What’s in a tweet?

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The consulting company I occasionally do work for joined Twitter a few months ago (in part through the gentle nudging of yours truly). It’s a government-focused company, and a significant portion of the work is in the defense and aerospace industry. Which conjures up images of retired Air Force officers and government contractors rather than social-media savvy tweeters.

Out of curiosity, I went back to the original email to one of the firm’s partners that I believe spurred on the decision to jump on the Twitter bandwagon:

Also, as a separate and kind of random note, do you know if there is any thought on Avascent getting on Twitter? … Hard to say how effective it would be for actually creating business (in a measurable way), but maybe doesn’t hurt for branding purposes? (McKinsey and Booz are on it… Teal Group, apparently, is not.)

I wouldn’t consider myself a Twitter “power user,” and I don’t have a massive following; but it is a significant part of my professional life and something that is pretty habitual.

The fact that no one in my family and very few of my close friends use it doesn’t really faze me — to a lot of them, Twitter is seen as a place to find out what Kim Kardashian had for breakfast.

But somehow, the thought of running a business and not being on Twitter didn’t sit right — even for retired Air Force officers and defense research analysts.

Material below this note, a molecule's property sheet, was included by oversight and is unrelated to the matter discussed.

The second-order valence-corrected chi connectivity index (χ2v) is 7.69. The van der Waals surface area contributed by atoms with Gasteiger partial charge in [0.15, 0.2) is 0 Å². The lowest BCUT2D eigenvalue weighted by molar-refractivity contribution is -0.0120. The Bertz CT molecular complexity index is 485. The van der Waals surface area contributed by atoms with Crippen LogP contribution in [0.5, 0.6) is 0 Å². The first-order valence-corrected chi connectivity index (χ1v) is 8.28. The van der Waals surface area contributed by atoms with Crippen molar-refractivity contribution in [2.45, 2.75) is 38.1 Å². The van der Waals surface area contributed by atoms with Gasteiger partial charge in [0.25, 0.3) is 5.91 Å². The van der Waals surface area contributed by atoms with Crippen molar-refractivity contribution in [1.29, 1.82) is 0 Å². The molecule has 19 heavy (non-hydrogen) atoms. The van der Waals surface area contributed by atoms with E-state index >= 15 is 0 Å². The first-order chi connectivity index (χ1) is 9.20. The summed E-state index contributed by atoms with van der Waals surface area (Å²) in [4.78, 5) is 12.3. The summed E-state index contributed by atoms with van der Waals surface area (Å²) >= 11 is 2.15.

In any case, it got me thinking about Twitter’s diverse range of uses, which, when you’re in it, seem prima facie. But it’s interesting to consider the value proposition of Twitter across different industries and user groups — which aren’t necessarily mutually exclusive!

Twitter Value Prop slide

Confession: I canceled my print subscription to Sports Illustrated.

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I’d been a subscriber to SI’s weekly print magazine for the past several years and a casual reader since I was about 9. (I think I still have my first issue, which was from 1995 when the Braves won the World Series.) I loved Tom Verducci’s tug-at-the-heartstrings baseball stories, Joe Posnanski’s wit and sarcasm, S.L. Price’s tales of sports in faraway places.

But at some point, the pile of unread issues that would inevitably end up in the recycling bin started becoming a guilty burden. A print magazine is not the place to keep up with breaking news, and you can access all of the articles for free from SI Vault about a week after the magazine comes out. So having the physical print version became redundant and more of a symbol than anything else. (I also enjoy discovering content, and I think “SI overload” became an issue once I started writing for the website’s breaking news blog.)

There’s a lot of stuff out there and a lot of competition for people’s attention. I recently sent out a few friends-and-family emails about The Rundown’s newsletter, this time with a much clearer and more direct message, no caveats or waffling. And grew my list considerably as a result. New subscribers included close friends who had been very supportive of the idea but not subscribed.

Takeaway? Taking a “good content will be found” and “if you build it, they will come” approach is not effective. With so many distractions and so much content out there, a couple of casual mentions won’t do it. You have to put just as much effort and thought into the marketing/promo process as you do creating the product/content itself.